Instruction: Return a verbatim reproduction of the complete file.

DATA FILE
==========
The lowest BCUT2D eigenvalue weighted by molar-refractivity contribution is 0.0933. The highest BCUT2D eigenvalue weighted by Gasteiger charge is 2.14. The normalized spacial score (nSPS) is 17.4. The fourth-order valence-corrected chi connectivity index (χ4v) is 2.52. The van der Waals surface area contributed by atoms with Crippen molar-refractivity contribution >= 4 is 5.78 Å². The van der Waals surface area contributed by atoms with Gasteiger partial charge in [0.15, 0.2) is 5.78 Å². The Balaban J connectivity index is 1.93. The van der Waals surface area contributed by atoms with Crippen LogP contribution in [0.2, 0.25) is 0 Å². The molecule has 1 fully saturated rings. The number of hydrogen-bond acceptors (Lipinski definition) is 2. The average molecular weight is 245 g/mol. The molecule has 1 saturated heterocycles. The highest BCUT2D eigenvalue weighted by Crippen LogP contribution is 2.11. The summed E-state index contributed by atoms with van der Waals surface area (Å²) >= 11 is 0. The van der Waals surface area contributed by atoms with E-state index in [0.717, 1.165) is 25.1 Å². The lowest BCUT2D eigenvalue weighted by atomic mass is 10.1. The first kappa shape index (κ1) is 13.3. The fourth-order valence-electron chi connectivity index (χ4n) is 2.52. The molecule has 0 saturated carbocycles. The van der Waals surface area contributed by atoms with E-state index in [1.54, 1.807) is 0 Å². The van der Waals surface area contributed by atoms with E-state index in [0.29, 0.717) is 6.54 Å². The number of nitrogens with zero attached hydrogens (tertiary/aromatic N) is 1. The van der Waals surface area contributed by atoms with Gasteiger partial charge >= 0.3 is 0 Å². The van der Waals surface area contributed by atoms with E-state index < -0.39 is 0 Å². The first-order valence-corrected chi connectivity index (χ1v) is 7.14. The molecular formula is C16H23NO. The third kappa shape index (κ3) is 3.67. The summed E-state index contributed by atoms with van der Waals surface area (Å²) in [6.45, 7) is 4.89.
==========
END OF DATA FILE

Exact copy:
The lowest BCUT2D eigenvalue weighted by molar-refractivity contribution is 0.0933. The highest BCUT2D eigenvalue weighted by Gasteiger charge is 2.14. The normalized spacial score (nSPS) is 17.4. The fourth-order valence-corrected chi connectivity index (χ4v) is 2.52. The van der Waals surface area contributed by atoms with Crippen molar-refractivity contribution >= 4 is 5.78 Å². The van der Waals surface area contributed by atoms with Gasteiger partial charge in [0.15, 0.2) is 5.78 Å². The Balaban J connectivity index is 1.93. The van der Waals surface area contributed by atoms with Crippen LogP contribution in [0.2, 0.25) is 0 Å². The molecule has 1 fully saturated rings. The number of hydrogen-bond acceptors (Lipinski definition) is 2. The average molecular weight is 245 g/mol. The molecule has 1 saturated heterocycles. The highest BCUT2D eigenvalue weighted by Crippen LogP contribution is 2.11. The summed E-state index contributed by atoms with van der Waals surface area (Å²) >= 11 is 0. The van der Waals surface area contributed by atoms with E-state index in [0.717, 1.165) is 25.1 Å². The lowest BCUT2D eigenvalue weighted by atomic mass is 10.1. The first kappa shape index (κ1) is 13.3. The fourth-order valence-electron chi connectivity index (χ4n) is 2.52. The molecule has 0 saturated carbocycles. The van der Waals surface area contributed by atoms with E-state index in [1.54, 1.807) is 0 Å². The van der Waals surface area contributed by atoms with E-state index in [0.29, 0.717) is 6.54 Å². The number of nitrogens with zero attached hydrogens (tertiary/aromatic N) is 1. The van der Waals surface area contributed by atoms with Gasteiger partial charge >= 0.3 is 0 Å². The van der Waals surface area contributed by atoms with E-state index < -0.39 is 0 Å². The first-order valence-corrected chi connectivity index (χ1v) is 7.14. The molecular formula is C16H23NO. The third kappa shape index (κ3) is 3.67. The summed E-state index contributed by atoms with van der Waals surface area (Å²) in [6.45, 7) is 4.89.